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In all the descriptions of the stellar life cycle it seems as though helium doesn't start being fused until all (most?) of the hydrogen is gone.

Is this true? Why is this?

It seems counter intuitive. Consider a fire consisting of gasoline (hydrogen), and wood (helium). Sure the gasoline would burn up quicker, but the wood would still be consumed while the initial gasoline was being consumed.

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3 Answers 3

up vote 13 down vote accepted

The analogy is facile. Helium fuses at a temperature ($10^8\ \text{K}$) roughly ten times higher than hydrogen ($10^7\ \text{K}$), so a better analogy would be alcohol and thermite. That higher temperature is achieved only by massive gravitational contraction after hydrogen fusion [EDIT: in the core] is exhausted.

EDIT:

To expand, different mass stars undergo radically different life cycles, so "hydrogen fusion is exhausted" means different things for different stars. In all cases, fusion occurs only in a tiny core region.

For the lightest stars, convection (think rapidly boiling water) churns the entire star, so all of their hydrogen will eventually fuse. This will take much longer than the age of the universe, but even in the distant future, they will never compress enough to generate helium-fusing temperatures.

For heavier stars, including the Sun, convection only mixes the core region, so exhausting hydrogen fusion only means fusing all the hydrogen in the core. The tricky wrinkle is that after the exhaustion of core hydrogen, after the core collapses and heats, and after helium fusion starts, a thin shell of previously-pristine hydrogen surrounding the fusing helium can, itself, commence fusing as well. Hence the first, clarifying edit above.

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The last paragraph of your edit gets it backwards. Shell hydrogen fusion starts before Core helium fusion does. –  Dan Neely Feb 15 '12 at 20:43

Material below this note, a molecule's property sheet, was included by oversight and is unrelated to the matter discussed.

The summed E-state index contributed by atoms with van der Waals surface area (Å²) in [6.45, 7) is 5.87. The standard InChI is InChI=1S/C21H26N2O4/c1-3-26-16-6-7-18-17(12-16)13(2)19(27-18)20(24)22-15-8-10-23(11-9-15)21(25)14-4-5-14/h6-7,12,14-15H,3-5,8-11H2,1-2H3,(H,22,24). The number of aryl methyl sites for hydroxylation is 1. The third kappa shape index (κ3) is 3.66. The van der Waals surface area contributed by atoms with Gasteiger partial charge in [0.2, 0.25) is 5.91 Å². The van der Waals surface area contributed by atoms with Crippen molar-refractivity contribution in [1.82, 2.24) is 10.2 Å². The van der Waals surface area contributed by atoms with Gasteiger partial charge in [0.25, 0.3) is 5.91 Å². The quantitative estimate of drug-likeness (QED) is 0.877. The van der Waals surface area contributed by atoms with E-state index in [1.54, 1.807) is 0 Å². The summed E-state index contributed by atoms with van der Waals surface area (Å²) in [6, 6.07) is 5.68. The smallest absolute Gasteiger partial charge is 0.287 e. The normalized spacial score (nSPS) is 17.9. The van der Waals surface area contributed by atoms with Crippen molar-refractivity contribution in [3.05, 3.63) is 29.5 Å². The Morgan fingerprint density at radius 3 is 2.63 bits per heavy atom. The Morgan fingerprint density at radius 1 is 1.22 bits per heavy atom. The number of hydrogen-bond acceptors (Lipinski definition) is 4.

A minor technical point (doesn't affect conclusions): the Sun's core is not convective. Off the top of my head, I don't think stellar cores become convective until energy is chiefly produced by the CNO cycle and I think that happens around $1.5\,\text{M}_\odot$. –  Warrick Feb 16 '12 at 13:18
    
I would add that most nuclear burning stages are self-regulating. That is, once fusion sets in, increases in temperature result in increases in energy output, expanding the star and cooling things down. Thus as long as a region is burning hydrogen, it will be kept near the minimum hydrogen-burning temperature and thus will not burn any helium. –  Chris White Feb 17 '13 at 3:37

Temperature equates to the speed the nuclei are travelling at. Since Helium nuclei need to collide with greater energy to fuse this can only occur at a higher temperature. As a gas gets hotter it expands and so becomes less dense, reducing the amount of energy generated by fusion.

With a mixture of Hydrogen and Helium the energy generated by Hydrogen fusion keeps the gas from becoming dense enough to fuse Helium, and once the energy from Hydrogen fusion falls enough, the gas can shrink enough to start fusing Helium.

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Why then does a star expand to a red giant once it enters the helium phase if the gas must compress in order to attain enough heat to fuse the helium? (I think I know the answer I just think the answer would be more complete with this bit. Maybe this should be another question). –  deft_code Jan 18 '12 at 3:29